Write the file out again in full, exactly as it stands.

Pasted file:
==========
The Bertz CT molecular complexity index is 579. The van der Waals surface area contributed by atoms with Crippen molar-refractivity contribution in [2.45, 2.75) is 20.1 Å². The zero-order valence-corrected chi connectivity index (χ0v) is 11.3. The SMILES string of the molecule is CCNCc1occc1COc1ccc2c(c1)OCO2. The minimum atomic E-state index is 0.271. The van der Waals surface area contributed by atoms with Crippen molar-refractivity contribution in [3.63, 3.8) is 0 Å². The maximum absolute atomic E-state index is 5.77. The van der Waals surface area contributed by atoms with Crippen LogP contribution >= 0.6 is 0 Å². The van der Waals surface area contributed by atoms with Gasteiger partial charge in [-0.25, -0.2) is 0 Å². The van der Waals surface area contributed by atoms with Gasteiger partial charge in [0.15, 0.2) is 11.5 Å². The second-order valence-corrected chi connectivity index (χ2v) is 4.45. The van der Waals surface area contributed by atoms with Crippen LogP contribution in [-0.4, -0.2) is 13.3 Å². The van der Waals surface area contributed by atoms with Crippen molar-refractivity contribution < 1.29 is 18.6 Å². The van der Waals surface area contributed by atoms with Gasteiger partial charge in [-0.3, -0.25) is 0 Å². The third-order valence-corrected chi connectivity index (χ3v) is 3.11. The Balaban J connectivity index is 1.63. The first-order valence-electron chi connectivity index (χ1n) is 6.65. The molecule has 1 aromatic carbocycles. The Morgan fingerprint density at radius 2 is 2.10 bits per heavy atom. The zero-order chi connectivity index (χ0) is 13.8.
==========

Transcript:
The Bertz CT molecular complexity index is 579. The van der Waals surface area contributed by atoms with Crippen molar-refractivity contribution in [2.45, 2.75) is 20.1 Å². The zero-order valence-corrected chi connectivity index (χ0v) is 11.3. The SMILES string of the molecule is CCNCc1occc1COc1ccc2c(c1)OCO2. The minimum atomic E-state index is 0.271. The van der Waals surface area contributed by atoms with Crippen molar-refractivity contribution in [3.63, 3.8) is 0 Å². The maximum absolute atomic E-state index is 5.77. The van der Waals surface area contributed by atoms with Crippen LogP contribution >= 0.6 is 0 Å². The van der Waals surface area contributed by atoms with Gasteiger partial charge in [-0.25, -0.2) is 0 Å². The van der Waals surface area contributed by atoms with Gasteiger partial charge in [0.15, 0.2) is 11.5 Å². The second-order valence-corrected chi connectivity index (χ2v) is 4.45. The van der Waals surface area contributed by atoms with Crippen LogP contribution in [-0.4, -0.2) is 13.3 Å². The van der Waals surface area contributed by atoms with Crippen molar-refractivity contribution < 1.29 is 18.6 Å². The van der Waals surface area contributed by atoms with Gasteiger partial charge in [-0.3, -0.25) is 0 Å². The third-order valence-corrected chi connectivity index (χ3v) is 3.11. The Balaban J connectivity index is 1.63. The first-order valence-electron chi connectivity index (χ1n) is 6.65. The molecule has 1 aromatic carbocycles. The Morgan fingerprint density at radius 2 is 2.10 bits per heavy atom. The zero-order chi connectivity index (χ0) is 13.8.